The aim of her petition is for Google Maps to generate routes that people using wheelchairs, crutches, walking sticks, or pushing prams will be able to use. “It just says that they’re a little bit ignorant,” is Belinda’s view of the service’s omission. “To me, just to ignore any issues that big needs to be solved; it needs to be addressed almost immediately.”

But she also wants to raise awareness to “make life better in general” for people with disabilities using navigation apps.

Belinda has not received a response from Google or Citymapper, but I understand that Google is aware of the petition and the issue it raises. Google declined to comment and I have contacted Citymapper but have not received a response.

Google Maps does provide information about how accessible its locations are, and also allows users to fill in accessibility features themselves via an amenities checklist for places that are missing that information. But it doesn’t provide accessible walking routes.

“There’s no reason that they couldn’t take it that bit further and include wheelchair accessible routes,” says Matt McCann, the founder of Access Earth, an online service and app that aims to be the Google Maps for people with disabilities. “When I first started Access Earth, I always thought this is something Google should be doing, and I was always surprised they haven’t done it. And that’s the next logical step.”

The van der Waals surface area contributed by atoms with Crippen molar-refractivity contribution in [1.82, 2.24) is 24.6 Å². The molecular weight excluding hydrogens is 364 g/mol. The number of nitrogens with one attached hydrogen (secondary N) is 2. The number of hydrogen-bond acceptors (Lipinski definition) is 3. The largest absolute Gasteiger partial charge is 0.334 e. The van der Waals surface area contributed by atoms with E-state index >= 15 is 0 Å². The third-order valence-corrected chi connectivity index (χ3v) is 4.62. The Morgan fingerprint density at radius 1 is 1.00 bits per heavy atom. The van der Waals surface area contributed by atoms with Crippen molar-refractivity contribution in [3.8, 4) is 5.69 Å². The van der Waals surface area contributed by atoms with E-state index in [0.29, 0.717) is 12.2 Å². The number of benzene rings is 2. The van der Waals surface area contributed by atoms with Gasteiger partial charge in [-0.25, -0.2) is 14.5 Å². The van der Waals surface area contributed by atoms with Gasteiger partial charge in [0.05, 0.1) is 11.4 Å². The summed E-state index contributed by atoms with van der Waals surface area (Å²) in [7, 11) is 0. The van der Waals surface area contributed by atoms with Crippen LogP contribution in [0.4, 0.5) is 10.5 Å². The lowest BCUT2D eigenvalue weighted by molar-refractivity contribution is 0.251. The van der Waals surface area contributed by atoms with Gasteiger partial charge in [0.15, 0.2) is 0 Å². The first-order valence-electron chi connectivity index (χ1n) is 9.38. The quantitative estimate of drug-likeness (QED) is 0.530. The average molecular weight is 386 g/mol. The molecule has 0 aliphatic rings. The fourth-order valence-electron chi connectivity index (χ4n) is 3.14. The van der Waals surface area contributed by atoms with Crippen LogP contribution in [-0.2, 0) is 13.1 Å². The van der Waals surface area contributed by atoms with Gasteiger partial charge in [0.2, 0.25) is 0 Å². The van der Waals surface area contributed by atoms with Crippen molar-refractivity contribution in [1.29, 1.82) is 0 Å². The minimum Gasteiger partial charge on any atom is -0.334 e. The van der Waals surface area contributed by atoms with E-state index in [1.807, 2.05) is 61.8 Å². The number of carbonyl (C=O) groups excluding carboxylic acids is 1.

McCann began crowdsourcing information for Access Earth in 2013, when he booked a hotel in London that was supposed to be wheelchair-friendly – but turned out not to be accessible for his rollator, which he uses due to having cerebral palsy.

Based in Dublin, McCann says Google Maps has often sent him on pedestrian routes down cobbled streets, which are unsuitable for his rollator. “That’s another level of detail; to know whether the footpaths are pedestrian-friendly, but also if they’re wheelchair-friendly as well in terms of the surface,” he notes. “And that was the main problem that I had in my experience [of using walking routes].”

Access Earth, which includes bespoke accessibility information for locations around the world, aims to introduce accessible routes once the project has received enough funding. “The goal is to encompass all aspects of a route and trip,” he says. Other services such as Wheelmap and Euan's Guide also crowdsource information to provide access-friendly maps.

So how long will it take for more established tech companies like Google to clear the obstacles stopping Mary Bradley and millions like her using everyday services to get around?

“You can use them for public transport, to drive, you can use them if you’re an able-bodied person on foot,” she says. “But there are loads of us who are completely excluded now.”

Sign Belinda Bradley’s “Create Wheelchair Friendly Routes on Google Maps" here.

Anoosh Chakelian is senior writer at the New Statesman.